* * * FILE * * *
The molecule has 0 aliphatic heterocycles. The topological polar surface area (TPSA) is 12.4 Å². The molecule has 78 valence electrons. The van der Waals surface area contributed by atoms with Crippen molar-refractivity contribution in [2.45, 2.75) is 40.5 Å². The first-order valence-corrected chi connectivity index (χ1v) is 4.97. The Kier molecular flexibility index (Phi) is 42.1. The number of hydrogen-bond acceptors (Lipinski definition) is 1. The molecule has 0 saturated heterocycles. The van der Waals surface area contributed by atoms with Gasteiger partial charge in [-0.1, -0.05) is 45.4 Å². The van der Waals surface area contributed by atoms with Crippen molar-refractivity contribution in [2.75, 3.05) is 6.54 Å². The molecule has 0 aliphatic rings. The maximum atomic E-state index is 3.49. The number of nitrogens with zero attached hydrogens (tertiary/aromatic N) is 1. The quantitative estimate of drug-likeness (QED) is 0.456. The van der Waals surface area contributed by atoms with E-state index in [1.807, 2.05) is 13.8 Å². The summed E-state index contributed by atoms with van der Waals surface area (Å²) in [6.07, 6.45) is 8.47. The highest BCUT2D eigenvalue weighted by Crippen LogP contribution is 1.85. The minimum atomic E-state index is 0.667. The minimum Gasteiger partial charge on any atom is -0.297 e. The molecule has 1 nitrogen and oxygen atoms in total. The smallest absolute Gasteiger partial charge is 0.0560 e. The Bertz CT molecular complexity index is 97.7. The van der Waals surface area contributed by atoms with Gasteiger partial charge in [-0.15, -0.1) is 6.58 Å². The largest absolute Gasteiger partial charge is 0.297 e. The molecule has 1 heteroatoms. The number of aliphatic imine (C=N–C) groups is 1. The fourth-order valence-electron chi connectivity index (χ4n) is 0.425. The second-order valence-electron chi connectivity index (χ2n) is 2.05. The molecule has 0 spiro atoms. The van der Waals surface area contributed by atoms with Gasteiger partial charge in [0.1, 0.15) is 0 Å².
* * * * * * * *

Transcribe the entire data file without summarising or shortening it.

The molecule has 0 aliphatic heterocycles. The topological polar surface area (TPSA) is 12.4 Å². The molecule has 78 valence electrons. The van der Waals surface area contributed by atoms with Crippen molar-refractivity contribution in [2.45, 2.75) is 40.5 Å². The first-order valence-corrected chi connectivity index (χ1v) is 4.97. The Kier molecular flexibility index (Phi) is 42.1. The number of hydrogen-bond acceptors (Lipinski definition) is 1. The molecule has 0 saturated heterocycles. The van der Waals surface area contributed by atoms with Gasteiger partial charge in [-0.1, -0.05) is 45.4 Å². The van der Waals surface area contributed by atoms with Crippen molar-refractivity contribution in [2.75, 3.05) is 6.54 Å². The molecule has 0 aliphatic rings. The maximum atomic E-state index is 3.49. The number of nitrogens with zero attached hydrogens (tertiary/aromatic N) is 1. The quantitative estimate of drug-likeness (QED) is 0.456. The van der Waals surface area contributed by atoms with E-state index in [1.807, 2.05) is 13.8 Å². The summed E-state index contributed by atoms with van der Waals surface area (Å²) in [6.07, 6.45) is 8.47. The highest BCUT2D eigenvalue weighted by Crippen LogP contribution is 1.85. The minimum atomic E-state index is 0.667. The minimum Gasteiger partial charge on any atom is -0.297 e. The molecule has 1 nitrogen and oxygen atoms in total. The smallest absolute Gasteiger partial charge is 0.0560 e. The Bertz CT molecular complexity index is 97.7. The van der Waals surface area contributed by atoms with Gasteiger partial charge in [-0.15, -0.1) is 6.58 Å². The largest absolute Gasteiger partial charge is 0.297 e. The molecule has 1 heteroatoms. The number of aliphatic imine (C=N–C) groups is 1. The fourth-order valence-electron chi connectivity index (χ4n) is 0.425. The second-order valence-electron chi connectivity index (χ2n) is 2.05. The molecule has 0 spiro atoms. The van der Waals surface area contributed by atoms with Gasteiger partial charge in [0.1, 0.15) is 0 Å².